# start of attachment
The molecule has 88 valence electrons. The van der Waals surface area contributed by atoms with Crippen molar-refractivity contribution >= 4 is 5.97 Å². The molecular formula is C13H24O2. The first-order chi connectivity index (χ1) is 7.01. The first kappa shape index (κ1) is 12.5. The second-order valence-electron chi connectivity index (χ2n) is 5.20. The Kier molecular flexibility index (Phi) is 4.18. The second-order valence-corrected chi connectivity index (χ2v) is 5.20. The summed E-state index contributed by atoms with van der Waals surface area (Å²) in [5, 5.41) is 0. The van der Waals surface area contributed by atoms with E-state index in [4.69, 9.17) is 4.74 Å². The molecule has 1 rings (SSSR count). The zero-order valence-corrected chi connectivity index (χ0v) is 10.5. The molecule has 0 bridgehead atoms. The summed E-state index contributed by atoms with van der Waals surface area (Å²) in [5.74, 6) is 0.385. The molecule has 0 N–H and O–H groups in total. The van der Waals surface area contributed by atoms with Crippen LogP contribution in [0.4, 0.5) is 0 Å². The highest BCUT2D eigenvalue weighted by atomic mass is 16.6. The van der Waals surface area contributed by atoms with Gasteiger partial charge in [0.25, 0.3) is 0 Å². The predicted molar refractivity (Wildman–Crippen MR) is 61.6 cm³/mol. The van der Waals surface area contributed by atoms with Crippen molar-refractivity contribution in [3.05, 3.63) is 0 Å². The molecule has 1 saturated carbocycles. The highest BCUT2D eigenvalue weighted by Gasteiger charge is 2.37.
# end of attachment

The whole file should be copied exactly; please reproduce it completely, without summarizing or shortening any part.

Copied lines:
The molecule has 88 valence electrons. The van der Waals surface area contributed by atoms with Crippen molar-refractivity contribution >= 4 is 5.97 Å². The molecular formula is C13H24O2. The first-order chi connectivity index (χ1) is 7.01. The first kappa shape index (κ1) is 12.5. The second-order valence-electron chi connectivity index (χ2n) is 5.20. The Kier molecular flexibility index (Phi) is 4.18. The second-order valence-corrected chi connectivity index (χ2v) is 5.20. The summed E-state index contributed by atoms with van der Waals surface area (Å²) in [5, 5.41) is 0. The van der Waals surface area contributed by atoms with E-state index in [4.69, 9.17) is 4.74 Å². The molecule has 1 rings (SSSR count). The zero-order valence-corrected chi connectivity index (χ0v) is 10.5. The molecule has 0 bridgehead atoms. The summed E-state index contributed by atoms with van der Waals surface area (Å²) in [5.74, 6) is 0.385. The molecule has 0 N–H and O–H groups in total. The van der Waals surface area contributed by atoms with Crippen LogP contribution in [0.4, 0.5) is 0 Å². The highest BCUT2D eigenvalue weighted by atomic mass is 16.6. The van der Waals surface area contributed by atoms with Gasteiger partial charge in [0.25, 0.3) is 0 Å². The predicted molar refractivity (Wildman–Crippen MR) is 61.6 cm³/mol. The van der Waals surface area contributed by atoms with Crippen molar-refractivity contribution in [3.05, 3.63) is 0 Å². The molecule has 1 saturated carbocycles. The highest BCUT2D eigenvalue weighted by Gasteiger charge is 2.37.